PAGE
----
A Laid Back Beach – Go early in the Morning
The Chumash lands of the interior included mountains, wide plains and also rivers outside the coast. The Chumash harvested large areas of the ocean and utilized coastal areas important for the nutrition of the group.
Along with the Tongva, a neighboring tribe to the south, the Chumash are one of the rare New World people to navigate the ocean.
Due to the incoming winds from the ocean, all of the coastal California beach region including Matador Beach in Malibu enjoys what is known as a Mediterranean climate. This features mild temperatures and is an easy climate for being a hunter gatherer. The Chumash had plentiful food options as the California coast has a huge variety of fish and animals on land. The tribe existed in a sedentary no pressure lifestyle due to the abundant resources and mild winters. Additionally, the Chumash traded amongst themselves between the various outposts in their territory. This trade network divided the resources of the land and sea which allowed the tribe “to live comfortably without agriculture“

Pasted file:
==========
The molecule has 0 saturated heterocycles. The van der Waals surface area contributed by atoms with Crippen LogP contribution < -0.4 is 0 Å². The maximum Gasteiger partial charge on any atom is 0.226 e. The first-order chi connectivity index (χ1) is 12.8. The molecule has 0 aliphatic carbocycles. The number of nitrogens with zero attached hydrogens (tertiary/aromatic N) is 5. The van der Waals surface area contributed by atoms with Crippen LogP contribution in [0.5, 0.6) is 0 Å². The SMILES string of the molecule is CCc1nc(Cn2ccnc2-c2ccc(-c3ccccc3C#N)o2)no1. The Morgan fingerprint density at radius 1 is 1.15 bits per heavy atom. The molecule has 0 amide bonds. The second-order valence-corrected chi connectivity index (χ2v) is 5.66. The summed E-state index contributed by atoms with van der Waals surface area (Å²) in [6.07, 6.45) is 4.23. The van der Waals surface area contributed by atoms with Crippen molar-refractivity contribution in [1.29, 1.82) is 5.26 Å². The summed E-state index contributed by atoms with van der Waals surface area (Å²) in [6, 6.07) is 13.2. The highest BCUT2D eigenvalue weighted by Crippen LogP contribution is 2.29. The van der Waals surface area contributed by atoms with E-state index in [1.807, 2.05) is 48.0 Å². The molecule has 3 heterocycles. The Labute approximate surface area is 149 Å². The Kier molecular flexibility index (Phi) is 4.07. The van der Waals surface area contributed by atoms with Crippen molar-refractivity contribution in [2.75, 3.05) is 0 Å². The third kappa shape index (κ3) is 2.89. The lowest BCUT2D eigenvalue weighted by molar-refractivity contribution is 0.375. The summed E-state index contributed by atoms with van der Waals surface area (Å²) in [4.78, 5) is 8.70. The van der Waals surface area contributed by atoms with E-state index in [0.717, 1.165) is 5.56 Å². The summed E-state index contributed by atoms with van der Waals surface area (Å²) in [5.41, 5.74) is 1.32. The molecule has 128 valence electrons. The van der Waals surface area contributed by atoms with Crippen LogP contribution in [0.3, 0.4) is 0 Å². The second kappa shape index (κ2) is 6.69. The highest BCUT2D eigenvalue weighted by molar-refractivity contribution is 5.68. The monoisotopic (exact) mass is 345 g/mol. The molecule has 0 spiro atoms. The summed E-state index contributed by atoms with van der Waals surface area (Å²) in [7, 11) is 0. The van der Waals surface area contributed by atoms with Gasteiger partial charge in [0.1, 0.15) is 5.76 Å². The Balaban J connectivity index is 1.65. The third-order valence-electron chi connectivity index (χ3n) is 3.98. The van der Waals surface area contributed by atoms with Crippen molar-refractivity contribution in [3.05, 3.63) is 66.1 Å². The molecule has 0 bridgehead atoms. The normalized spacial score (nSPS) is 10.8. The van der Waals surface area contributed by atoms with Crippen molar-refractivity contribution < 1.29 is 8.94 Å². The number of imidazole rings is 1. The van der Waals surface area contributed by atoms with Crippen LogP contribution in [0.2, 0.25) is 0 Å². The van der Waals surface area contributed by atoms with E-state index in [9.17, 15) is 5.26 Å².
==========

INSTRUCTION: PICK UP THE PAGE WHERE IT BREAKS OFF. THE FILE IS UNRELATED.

Check the Tidal Pools for Shellfish
Easy to locate and abundant, shellfish were an important source of nutrition for the Chumash. As expected, a village’s reliance on the ocean was directed related to its proximity to the Pacific Ocean. In the winter and early spring, the favorite varieties of shellfish were found in great numbers in the tidal zones. It wasn’t difficult to collect the shellfish, as they were so close to shore. The shellfish typically gathered were abalone, clams and mussels.
Malibu has been a popular beach spot for over 4500 years
In prehistoric days, the village of Humaliwo was an important regional center found next to the Malibu lagoon. This village had been occupied since 2500 BCE. It was the Chumash tribes second biggest coastal settlement. Once the Spaniards arrived 118 people were eventually baptized into the Catholic Church.
Messy Court Battles over El Matador and the other beaches